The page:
by Nick Hahn
The distance that separates steeplechase events and racegoers has always been the width of the fence. But in many venues across Virginia, that previous distance seemed much farther. With the introduction of pari-mutuel wagering, the Gold Cup this year is hoping to narrow that distance.
Expectations for increased interest are running high at this Saturday’s International Gold Cup, held in The Plains, Virginia, especially with the introduction of new wireless technology standing ready to enable patrons to wager via smart phones and other mobile devices. Starting Saturday, win, place, show, exacta and trifecta wagering will be just a keypad click away.
“Having pari-mutuel at every tailgate is the key to being successful,” observes Mike Pearson, a consultant for the Gold Cup.
In May, patrons at the Virginia Gold Cup at the same venue were offered pari-mutuel wagering for the first time at the steeplechase event through wagering machines and teller windows. With a pre-paid wagering card on Saturday, patrons will find their options expanded to include moile wagering via an application, account number and PIN.
“In the past we might have 30% of people talking about racing and 70% of people enjoying the party,” said Dr. Alfred Griffin, Director of Racing of the International Gold Cup. “This spring, many more people were talking about and paying attention to the racing. They patiently stood in a long line to bet.”
In order to use the wireless technology, handicappers will need to pre-purchase wagering cards either on-line, at the Gold Cup office in Warrenton, VA, or at The Plains on race day. The Fast Bet Mobile platform will be available on mobile devices upon arriving for the races. With pari-mutuel racing now a component, the event falls under the jurisdiction of the Virginia Racing Commission, which will regulate the Gold Cup and license participants.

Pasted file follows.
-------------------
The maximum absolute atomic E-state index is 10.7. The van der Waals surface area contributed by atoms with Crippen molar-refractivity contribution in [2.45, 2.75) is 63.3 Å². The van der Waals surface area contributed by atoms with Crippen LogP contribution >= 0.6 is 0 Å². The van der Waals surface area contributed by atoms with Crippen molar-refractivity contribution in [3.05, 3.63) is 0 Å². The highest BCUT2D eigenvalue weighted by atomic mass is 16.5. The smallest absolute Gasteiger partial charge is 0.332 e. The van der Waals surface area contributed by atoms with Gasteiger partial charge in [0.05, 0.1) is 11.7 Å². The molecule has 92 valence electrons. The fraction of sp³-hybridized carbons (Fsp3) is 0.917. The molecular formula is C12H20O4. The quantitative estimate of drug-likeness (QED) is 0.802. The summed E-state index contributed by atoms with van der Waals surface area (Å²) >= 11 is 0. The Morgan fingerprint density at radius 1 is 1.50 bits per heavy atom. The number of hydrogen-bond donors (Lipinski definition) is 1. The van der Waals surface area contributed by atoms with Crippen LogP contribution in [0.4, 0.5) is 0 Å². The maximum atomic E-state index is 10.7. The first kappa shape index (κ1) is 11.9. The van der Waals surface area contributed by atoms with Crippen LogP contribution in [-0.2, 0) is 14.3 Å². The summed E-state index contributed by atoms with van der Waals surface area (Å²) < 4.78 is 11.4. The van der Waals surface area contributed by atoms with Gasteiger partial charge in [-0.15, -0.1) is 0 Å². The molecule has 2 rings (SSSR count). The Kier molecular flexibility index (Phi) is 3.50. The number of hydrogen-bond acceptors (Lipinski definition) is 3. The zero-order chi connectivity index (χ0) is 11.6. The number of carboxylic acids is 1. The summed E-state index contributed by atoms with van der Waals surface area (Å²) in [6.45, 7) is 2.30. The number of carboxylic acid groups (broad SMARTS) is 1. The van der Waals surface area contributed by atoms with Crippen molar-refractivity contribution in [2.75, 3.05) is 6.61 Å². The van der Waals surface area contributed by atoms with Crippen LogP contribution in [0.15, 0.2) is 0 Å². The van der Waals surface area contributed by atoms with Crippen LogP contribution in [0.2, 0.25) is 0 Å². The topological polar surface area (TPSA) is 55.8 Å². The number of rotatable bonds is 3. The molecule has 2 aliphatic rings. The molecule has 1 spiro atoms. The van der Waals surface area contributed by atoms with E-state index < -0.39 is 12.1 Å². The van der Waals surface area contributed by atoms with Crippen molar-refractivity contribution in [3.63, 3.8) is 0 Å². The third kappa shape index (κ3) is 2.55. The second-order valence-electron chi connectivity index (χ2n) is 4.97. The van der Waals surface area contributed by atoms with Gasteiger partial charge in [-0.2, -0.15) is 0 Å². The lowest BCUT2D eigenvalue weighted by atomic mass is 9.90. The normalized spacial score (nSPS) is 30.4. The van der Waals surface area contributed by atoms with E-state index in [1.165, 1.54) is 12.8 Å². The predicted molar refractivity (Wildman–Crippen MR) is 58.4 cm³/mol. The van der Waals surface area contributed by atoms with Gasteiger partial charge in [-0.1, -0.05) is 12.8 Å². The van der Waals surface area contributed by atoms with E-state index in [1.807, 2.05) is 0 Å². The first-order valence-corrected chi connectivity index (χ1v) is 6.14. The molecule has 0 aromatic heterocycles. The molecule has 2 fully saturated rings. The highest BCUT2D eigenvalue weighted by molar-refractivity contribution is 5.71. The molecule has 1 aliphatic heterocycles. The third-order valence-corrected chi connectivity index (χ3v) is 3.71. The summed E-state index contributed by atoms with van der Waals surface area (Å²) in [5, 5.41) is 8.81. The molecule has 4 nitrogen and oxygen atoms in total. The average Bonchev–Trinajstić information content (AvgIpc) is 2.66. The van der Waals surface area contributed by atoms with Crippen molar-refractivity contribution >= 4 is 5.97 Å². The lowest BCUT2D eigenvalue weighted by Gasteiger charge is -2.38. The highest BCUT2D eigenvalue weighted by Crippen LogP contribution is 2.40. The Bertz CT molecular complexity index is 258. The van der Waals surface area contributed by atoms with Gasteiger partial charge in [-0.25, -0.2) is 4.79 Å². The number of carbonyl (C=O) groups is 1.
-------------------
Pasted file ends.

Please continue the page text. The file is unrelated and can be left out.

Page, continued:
“It should be the way of the future and may replace paper tickets in the future,” observes Pearson.
As in the spring, when $81,000 in wagers was handled, the Gold Cup will have pari-mutuel windows available on Saturday. That day, officials considered long lines to have been one impediment to increased wagering. On Saturday, the wireless way should be far more convenient.
Pearson initially heard of the wireless concept being in use at Hoosier Park and thought it would be a natural fit for hunt meets and steeplechase racing. It has been expensive to install and secure a sufficient wireless network. Yet, racing officials are already beginning to see return on investment.
“Sales are up 10 to 15 percent, and the only variable is pari-mutuel wagering,” notes Griffin. “There is much more interest from a spectator standpoint.”
The wireless app will include live odds, and while the racing video itself will not be online, three “jumbotron” screens will help patrons to follow their horses.
Six races are slated for Saturday starting at 1:30, including the $50,000 International Gold Cup, the $20,000 Steeplethon and $15,000 Old Dominion Turf Championship for Virginia-bred and sired on the flat. A maiden hurdle has been split into two divisions.
While it appears The Gold Cup has lured plenty of horses and spectators, riders are in demand as the meet at Far Hills, NJ, is scheduled on the same day; that meet, featuring the $250,000 Grade 1 Grand National, has attracted many top riders.[pullquote]“Having pari-mutuel at every tailgate is the key to being successful.” — Mike Pearson, Gold Cup consultant[/pullquote]
“In order to run an event like this, you need horses, riders and spectators,” explains Griffin. “Right now we have two of the three. We need to address schedule within the steeplechase organization. We’re excited about our day on Saturday. The course is one of the few courses that is fully irrigated and fully tiled. The entries themselves have been effective.”
With initiatives to promote Virginia-bred racing at Colonial Downs in stagnation, the traditional steeplechase venues may, oddly enough, provide a new field to attract interest and perhaps even fan participation, (i.e. handle). Don’t look for a windfall to boost purses, but the wireless technology provides a service and a means to tap into interested race goers where they already stand or sit.
“We’ve had a dialogue with Colonial Downs that is synergistic and symbiotic. Both groups are looking at it in this way,” says Griffin. “When one aspect of our sport shows promise, it helps all of us.”
Attendance at one-day steeplechase events dwarfs that at Colonial Downs; even Virginia Derby Day rarely draws 10,000 fans. The Gold Cup expects 30,000 fans on Saturday after drawing well over 50,000 in May.
The grass on International Gold Cup turf course stands strong with fescue and bluegrass, seven inches in length. Virginia’s racing industry is hoping that by enhancing events like The Gold Cup its roots might one day reach deeper than that.